Sunday, February 22, 2009

National Eating Disorders Awareness Week

This week, February 22-28, is national eating disorders awareness week. Eating disorders are a very serious issue, and many of us with auto-immune disease are all too familiar with them. Before diagnosis, when your body is wasting away to nothing and you can't figure out why, people may be concerned that perhaps you're not eating. Or maybe the fact that you can't eat like a "normal person" causes you to go crazy about food.

The most common forms of eating disorders are Anorexia Nervosa, which is characterized by self-starvation and excessive weight loss, and Bullimia Nervosa, the cycle of bingeing and purging. But there's another one that's recognized by the National Eating Disorders Association that is not widely discussed, and that is Binge Eating Disorder.

Binge Eating Disorder is exactly what it sounds like, binge eating without the purge. It's characterized by frequent episodes of eating large quantities of food in short periods of time, feeling out of control over eating behavior, feeling ashamed or disgusted by the behavior, and several other behaviors including eating when not hungry and eating in secret.

To be honest with you, I didn't realize until today that this third disorder even existed. I mean I knew it existed, I just didn't realize that it was an 'official' eating disorder. This is something I have struggled with for a very long time. It's no secret that I can put away a hefty amount of food in a short period of time, there have even been a few occassions where I came very close to purging, but my hatred of vomit held me back. But what I know is a bigger problem is my issues with eating in secret. Before the Crohn's diagnosis, there were so many times that I would hide what I was eating, out of shame or embarrassment. I'd go through the drive-thru and order up a supersized value meal and eat the whole thing in my car. Then I'd stop at the store and pick up an entire pint of Ben & Jerry's and eat it in my bedroom so that my roommate wouldn't see. I'll go to the convenience store in the middle of the afternoon and buy a bag of Fritos and at least one, maybe two candy bars, plus a bottle of soda and finish the whole thing off in minutes. I'll eat two different dinners if I can't make up my mind about which I want more.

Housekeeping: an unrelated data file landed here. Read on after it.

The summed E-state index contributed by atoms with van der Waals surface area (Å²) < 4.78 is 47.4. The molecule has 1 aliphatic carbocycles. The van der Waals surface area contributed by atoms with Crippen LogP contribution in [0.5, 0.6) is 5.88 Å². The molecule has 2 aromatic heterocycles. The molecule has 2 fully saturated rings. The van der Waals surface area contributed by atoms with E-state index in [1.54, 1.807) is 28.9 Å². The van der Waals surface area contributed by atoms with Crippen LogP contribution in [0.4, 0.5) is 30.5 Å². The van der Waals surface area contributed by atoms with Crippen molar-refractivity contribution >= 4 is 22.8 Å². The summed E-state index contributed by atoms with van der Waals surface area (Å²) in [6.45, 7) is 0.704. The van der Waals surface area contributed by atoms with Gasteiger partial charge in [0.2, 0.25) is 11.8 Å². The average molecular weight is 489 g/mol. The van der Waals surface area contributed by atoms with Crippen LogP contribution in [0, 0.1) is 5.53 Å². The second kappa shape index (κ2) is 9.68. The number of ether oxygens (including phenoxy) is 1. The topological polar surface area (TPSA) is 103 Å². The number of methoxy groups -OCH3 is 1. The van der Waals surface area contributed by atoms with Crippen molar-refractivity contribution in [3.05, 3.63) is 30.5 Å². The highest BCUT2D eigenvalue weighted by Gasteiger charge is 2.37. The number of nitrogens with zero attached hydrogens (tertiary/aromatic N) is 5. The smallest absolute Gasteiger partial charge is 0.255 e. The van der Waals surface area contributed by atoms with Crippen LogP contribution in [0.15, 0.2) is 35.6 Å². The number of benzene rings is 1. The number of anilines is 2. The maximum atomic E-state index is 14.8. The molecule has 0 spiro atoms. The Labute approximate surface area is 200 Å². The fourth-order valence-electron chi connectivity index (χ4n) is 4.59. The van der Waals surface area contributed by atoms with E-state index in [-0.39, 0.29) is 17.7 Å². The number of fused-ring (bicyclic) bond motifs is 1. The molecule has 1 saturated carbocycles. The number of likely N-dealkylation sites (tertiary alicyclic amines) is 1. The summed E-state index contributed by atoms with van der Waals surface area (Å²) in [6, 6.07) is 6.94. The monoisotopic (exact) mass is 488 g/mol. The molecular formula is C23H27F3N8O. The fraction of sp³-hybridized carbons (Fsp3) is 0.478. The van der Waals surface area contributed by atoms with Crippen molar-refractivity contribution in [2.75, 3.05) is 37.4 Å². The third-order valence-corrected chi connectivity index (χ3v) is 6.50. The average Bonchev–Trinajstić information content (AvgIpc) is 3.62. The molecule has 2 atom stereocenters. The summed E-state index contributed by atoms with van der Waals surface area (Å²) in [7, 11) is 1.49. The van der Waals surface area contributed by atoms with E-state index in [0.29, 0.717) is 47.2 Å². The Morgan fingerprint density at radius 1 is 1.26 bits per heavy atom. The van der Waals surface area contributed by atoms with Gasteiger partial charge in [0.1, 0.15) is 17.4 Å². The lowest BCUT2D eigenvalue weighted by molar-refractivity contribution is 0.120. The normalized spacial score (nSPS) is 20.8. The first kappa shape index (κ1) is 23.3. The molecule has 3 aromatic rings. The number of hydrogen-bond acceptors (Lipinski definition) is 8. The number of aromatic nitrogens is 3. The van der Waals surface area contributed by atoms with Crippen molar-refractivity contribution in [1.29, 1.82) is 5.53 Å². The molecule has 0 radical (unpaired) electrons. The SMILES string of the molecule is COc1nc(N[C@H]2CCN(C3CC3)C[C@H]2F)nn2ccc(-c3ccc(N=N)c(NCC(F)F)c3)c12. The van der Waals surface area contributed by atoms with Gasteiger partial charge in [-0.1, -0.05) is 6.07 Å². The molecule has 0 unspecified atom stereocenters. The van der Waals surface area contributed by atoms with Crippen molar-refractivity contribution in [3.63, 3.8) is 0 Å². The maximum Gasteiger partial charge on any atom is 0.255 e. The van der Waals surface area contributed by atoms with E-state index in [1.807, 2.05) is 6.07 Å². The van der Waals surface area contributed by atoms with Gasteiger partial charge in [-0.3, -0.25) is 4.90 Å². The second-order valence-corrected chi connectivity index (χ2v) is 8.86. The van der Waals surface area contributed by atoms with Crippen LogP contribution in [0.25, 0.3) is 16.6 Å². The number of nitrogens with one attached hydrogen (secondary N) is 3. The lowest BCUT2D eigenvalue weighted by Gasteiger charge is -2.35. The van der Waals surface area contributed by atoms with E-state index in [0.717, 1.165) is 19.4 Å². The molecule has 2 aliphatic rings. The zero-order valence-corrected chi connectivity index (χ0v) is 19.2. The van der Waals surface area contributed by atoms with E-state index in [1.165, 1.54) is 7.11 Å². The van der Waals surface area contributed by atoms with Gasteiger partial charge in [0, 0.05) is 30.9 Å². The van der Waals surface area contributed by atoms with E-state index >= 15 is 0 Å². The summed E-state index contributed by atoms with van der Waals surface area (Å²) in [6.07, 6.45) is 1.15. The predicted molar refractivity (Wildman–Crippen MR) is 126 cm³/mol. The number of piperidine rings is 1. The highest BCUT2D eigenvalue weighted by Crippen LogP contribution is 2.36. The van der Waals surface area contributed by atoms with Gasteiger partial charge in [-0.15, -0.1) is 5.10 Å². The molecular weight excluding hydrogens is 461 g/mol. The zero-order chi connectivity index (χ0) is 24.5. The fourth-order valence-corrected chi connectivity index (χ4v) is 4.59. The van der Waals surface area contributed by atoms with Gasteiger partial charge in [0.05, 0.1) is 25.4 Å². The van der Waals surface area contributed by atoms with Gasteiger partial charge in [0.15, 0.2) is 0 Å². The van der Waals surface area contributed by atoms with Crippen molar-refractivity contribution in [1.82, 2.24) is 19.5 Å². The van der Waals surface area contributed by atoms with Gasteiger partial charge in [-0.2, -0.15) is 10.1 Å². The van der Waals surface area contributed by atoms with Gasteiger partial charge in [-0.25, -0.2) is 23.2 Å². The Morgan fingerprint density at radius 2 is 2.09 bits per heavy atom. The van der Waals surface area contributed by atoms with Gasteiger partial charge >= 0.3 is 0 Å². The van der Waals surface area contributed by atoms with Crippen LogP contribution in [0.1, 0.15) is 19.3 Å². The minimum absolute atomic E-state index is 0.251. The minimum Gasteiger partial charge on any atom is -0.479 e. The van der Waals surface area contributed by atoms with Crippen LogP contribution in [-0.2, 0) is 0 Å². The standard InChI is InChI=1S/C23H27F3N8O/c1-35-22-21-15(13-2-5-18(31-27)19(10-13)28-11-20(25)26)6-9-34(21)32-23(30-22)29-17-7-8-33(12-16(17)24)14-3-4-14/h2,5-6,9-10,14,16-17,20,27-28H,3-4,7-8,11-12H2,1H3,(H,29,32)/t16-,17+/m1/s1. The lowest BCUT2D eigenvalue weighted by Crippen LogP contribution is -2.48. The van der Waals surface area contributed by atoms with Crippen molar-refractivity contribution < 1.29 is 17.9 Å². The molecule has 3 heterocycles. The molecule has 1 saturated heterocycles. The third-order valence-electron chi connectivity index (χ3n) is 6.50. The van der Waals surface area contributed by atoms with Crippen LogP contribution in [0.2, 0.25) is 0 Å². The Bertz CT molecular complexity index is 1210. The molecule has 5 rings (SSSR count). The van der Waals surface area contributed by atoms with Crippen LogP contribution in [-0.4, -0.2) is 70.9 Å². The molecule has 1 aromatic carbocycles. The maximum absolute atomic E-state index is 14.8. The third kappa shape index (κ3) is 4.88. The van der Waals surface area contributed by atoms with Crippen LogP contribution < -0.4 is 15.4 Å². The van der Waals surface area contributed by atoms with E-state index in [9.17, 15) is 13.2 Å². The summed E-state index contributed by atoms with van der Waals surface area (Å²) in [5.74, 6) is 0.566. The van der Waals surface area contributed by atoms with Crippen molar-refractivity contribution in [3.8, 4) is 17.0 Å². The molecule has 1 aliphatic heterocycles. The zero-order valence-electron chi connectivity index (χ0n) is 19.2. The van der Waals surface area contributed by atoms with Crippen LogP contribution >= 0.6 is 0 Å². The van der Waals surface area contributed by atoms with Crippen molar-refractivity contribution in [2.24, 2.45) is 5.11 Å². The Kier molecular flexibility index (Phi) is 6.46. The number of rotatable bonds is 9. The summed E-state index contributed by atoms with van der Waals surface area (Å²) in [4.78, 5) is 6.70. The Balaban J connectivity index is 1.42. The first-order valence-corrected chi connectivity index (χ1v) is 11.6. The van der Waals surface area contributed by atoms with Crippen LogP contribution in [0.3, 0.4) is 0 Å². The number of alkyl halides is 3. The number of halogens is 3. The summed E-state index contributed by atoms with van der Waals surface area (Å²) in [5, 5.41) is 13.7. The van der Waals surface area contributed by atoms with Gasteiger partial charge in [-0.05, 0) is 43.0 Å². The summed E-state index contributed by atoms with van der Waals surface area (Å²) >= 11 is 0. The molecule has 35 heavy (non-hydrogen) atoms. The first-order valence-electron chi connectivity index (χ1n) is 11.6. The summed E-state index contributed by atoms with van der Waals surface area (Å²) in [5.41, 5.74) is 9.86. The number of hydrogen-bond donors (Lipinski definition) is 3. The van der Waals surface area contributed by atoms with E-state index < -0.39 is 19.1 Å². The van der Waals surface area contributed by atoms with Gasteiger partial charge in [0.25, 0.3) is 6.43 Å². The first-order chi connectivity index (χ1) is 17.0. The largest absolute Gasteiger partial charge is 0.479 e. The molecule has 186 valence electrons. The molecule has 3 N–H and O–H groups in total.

After diagnosis, I was so focused on getting healthy that it got better. I was sticking to the GF diet and eating very well. Now, almost a year later, my old habits are back full force. I eat way more than I need to, and I can't tell you how many times in the past week alone I've hidden my food. Last Wednesday night I had a meeting to go to after work. I didn't have any food in the house, so I stopped at a pizza joint to pick up dinner. I have a cheeseburger sub and fries, with a soda. Yes, I was eating a regular sub roll, and fries that were probably cooked in a shared fryer. On my way home from the restaurant, I checked the windows to see if my roommate was home or not, she wasn't, phew! Since I didn't want her to see me 1. eating gluten, or 2. eating such a large amount of food, I devoured it all in minutes. By the time I was done, I was so full, I felt as if I would surely throw up. I went to the meeting, and then after I went to a restaurant to meet up with some friends. They had already eaten, so I just had some water. I went home and crawled into bed, still uncomfortable (4 hours later) from the dinner I'd had. I woke up at 4 in the morning with this horrible lump in my throat, acid indigestion? heartburn? I don't know but it felt a little bit too much to me like I'd almost thrown up in my sleep. Sorry for sharing, but it's the truth and I have to admit it.

Because of the medication I'm on, my stomach issues are not nearly as bad as they used to be, which makes it that much easier for me to continue with these horrible habits. Even though I know how destructive they are, I can't break the cycle. For people that don't have these issues, it's easy to think "well why don't you just stop" but for it's just not that easy. Some might say that it's a deep rooted emotional problem that causes these vicious cycles. I don't particularly agree with this theory, at least not always. I do believe that part of the problem has to do with the addictive nature of the types of foods that I get addicted to, refined, processed, gluteny, sugary foods. I know that when I clean up my diet the cravings go away, I eat normally, I don't hide, the disorder behaviors go away, but one slip up leads to two, which leads to a complete reversion to the old habits. How do we break the cycle for good? Elaine Gotschall had it right when she titled her book "Breaking the Vicious Cycle" because that's really what it is.

This is not an easy blog post for me to publish, but if it helps people out there to recognize destructive eating behaviors and hopefully find a way to fix them, then it's worth it. Actually, just writing it out and admitting that this is an issue for me, is helping me a lot. I'm abusing my body by treating it the way I do. I will never be healthy if I keep it up. Not only does it affect my body, but it affects my life in general as well. This past week, not just Wednesday night, my eating was horrible. By Thursday I was feeling so crappy that I almost called in sick to work. Friday was worse, but I tried to push through. Friday night I had plans to go out with friends, I went shopping for a new shirt, went home and had a healthy GF dinner in the hopes that it would help me to feel better, despite the massive headache. I had some time before I had to head into the city so I thought I'd watch some TV and before I even felt myself falling, I was dead asleep on the couch. I woke up much later in the night, and not only had I missed the fun but I had let the friends down too.